“When it comes to females,” observed Sir Mix-A-Lot, “Cosmo ain’t got nothin’ to do with my selection.”
Robert Stacy McCain goes a bit further: Cosmo ain’t got nothin’ to do with anybody’s selection. To wit:
Among his various conquests, the fellow who rides the romantic rodeo circuit will tend to have the most favorable opinion of the drop-dead beauty with the bitchin’ bod. That’s just how guys are. But the stuff that Cosmo is selling the clothes, the shoes, the jewelry, the cosmetics has very little impact on this evaluation. Ask any guy.
A really sexy girl is sexy even when she’s in sweats and an oversized T-shirt, shopping for groceries. And women’s near-universal embrace of the cosmetics/fashion industry is kind of like escalation in the Cold War arms race: At some point, everybody’s got enough nukes to destroy the entire planet, and the argument for additional nukes is attenuated by the problem of diminishing returns. If every girl’s made-up like a fashion model, a little extra skill in applying make-up isn’t really going to gain you any advantage.
Somewhere in Pennsylvania today, there is at least one beautiful 19-year-old Amish girl who has never worn make-up, never worked out in a gym, never read Cosmo. And that girl, in her homemade plain dress, is more truly beautiful than any of the styled-up, decked-out hotties hanging around the most fashionable nightspot in Hollywood. Like I said, ask any guy.
Well, perhaps you shouldn’t ask me: I never racked up many miles on the romantic-rodeo circuit and therefore claim no particular expertise in this matter. I have, however, been witness to a couple of incidents wherein the young lady in question decided to eschew all that stuff and was promptly quizzed by guys: “What happened to you?” They couldn’t distinguish workaday cosmetics from depleted uranium, but they could definitely detect that something was missing. Which demonstrates nothing, perhaps, except that superficiality is probably more or less evenly distributed between the sexes.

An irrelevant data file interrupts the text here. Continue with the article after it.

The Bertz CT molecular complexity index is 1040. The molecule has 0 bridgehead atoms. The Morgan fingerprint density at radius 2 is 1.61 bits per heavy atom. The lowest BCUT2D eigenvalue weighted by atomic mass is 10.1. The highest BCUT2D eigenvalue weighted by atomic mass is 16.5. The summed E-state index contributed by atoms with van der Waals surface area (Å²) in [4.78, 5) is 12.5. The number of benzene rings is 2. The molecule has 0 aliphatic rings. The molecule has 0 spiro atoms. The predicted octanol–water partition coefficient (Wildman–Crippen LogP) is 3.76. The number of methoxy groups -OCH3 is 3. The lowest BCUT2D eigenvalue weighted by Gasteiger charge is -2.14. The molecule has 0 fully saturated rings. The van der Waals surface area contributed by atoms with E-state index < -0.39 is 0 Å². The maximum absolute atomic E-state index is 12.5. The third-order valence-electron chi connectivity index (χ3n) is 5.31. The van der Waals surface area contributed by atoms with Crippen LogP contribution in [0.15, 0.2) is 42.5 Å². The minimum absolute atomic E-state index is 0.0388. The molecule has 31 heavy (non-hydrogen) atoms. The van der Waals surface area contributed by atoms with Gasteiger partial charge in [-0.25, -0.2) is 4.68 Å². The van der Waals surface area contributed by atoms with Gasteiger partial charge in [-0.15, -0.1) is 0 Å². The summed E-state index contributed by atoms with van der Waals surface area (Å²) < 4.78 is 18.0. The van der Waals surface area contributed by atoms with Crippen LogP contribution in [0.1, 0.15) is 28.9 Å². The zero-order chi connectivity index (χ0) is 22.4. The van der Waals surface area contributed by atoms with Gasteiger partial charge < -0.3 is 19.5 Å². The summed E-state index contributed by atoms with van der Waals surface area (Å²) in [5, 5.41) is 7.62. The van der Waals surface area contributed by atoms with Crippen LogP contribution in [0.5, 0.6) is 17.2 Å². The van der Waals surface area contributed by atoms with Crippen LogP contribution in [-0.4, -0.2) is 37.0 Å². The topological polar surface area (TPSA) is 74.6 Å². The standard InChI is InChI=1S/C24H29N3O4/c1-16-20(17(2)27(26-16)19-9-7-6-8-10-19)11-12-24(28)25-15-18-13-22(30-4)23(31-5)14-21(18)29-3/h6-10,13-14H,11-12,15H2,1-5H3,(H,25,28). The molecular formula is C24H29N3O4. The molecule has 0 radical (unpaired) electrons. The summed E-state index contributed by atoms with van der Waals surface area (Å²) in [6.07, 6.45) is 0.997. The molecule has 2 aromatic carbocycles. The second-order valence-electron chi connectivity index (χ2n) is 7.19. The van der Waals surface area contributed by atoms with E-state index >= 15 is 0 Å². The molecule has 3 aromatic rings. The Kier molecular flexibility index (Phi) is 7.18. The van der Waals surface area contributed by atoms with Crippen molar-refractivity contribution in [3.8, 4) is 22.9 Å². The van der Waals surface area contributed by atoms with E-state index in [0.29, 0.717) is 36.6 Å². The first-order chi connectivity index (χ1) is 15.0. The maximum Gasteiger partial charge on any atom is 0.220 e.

It can be argued almost certainly will be argued that in a competitive dating market, you need every advantage you can get. But one woman’s advantage is another woman’s drawback and might go totally unnoticed in a third; while we men are a comparatively uncomplicated bunch, we don’t all respond to exactly the same stimuli. But that only illustrates McCain’s point: someone’s going to fall hard for that young Amish lady. It’s times like these that I am (slightly) grateful for my failing vision.
And unfortunately for me, the Cosmo cover accompanying McCain’s essay contains, in large, readable print, the ghastly nonce word “va-jay-jay,” a word I can happily live without ever hearing again.